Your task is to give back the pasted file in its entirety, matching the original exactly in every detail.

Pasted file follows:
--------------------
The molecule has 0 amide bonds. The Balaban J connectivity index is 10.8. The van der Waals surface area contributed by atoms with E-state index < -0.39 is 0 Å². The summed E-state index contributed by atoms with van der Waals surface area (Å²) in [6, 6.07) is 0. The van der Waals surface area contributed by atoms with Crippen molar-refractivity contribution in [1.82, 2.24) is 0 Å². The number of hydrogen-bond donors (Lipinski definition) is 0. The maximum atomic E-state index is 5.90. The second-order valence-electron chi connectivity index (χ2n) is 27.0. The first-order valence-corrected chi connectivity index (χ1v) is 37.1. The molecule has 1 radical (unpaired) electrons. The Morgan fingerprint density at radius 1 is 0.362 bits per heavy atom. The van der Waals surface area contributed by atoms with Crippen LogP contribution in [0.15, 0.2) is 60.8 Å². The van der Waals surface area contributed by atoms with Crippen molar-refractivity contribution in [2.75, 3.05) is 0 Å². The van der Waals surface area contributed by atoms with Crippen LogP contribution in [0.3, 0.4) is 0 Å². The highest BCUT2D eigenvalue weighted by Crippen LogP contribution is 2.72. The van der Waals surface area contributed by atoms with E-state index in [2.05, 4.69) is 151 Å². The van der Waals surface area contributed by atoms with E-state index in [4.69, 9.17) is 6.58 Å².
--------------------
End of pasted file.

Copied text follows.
The molecule has 0 amide bonds. The Balaban J connectivity index is 10.8. The van der Waals surface area contributed by atoms with E-state index < -0.39 is 0 Å². The summed E-state index contributed by atoms with van der Waals surface area (Å²) in [6, 6.07) is 0. The van der Waals surface area contributed by atoms with Crippen molar-refractivity contribution in [1.82, 2.24) is 0 Å². The number of hydrogen-bond donors (Lipinski definition) is 0. The maximum atomic E-state index is 5.90. The second-order valence-electron chi connectivity index (χ2n) is 27.0. The first-order valence-corrected chi connectivity index (χ1v) is 37.1. The molecule has 1 radical (unpaired) electrons. The Morgan fingerprint density at radius 1 is 0.362 bits per heavy atom. The van der Waals surface area contributed by atoms with Crippen LogP contribution in [0.15, 0.2) is 60.8 Å². The van der Waals surface area contributed by atoms with Crippen molar-refractivity contribution in [2.75, 3.05) is 0 Å². The van der Waals surface area contributed by atoms with Crippen LogP contribution in [0.3, 0.4) is 0 Å². The highest BCUT2D eigenvalue weighted by Crippen LogP contribution is 2.72. The van der Waals surface area contributed by atoms with E-state index in [2.05, 4.69) is 151 Å². The van der Waals surface area contributed by atoms with E-state index in [4.69, 9.17) is 6.58 Å².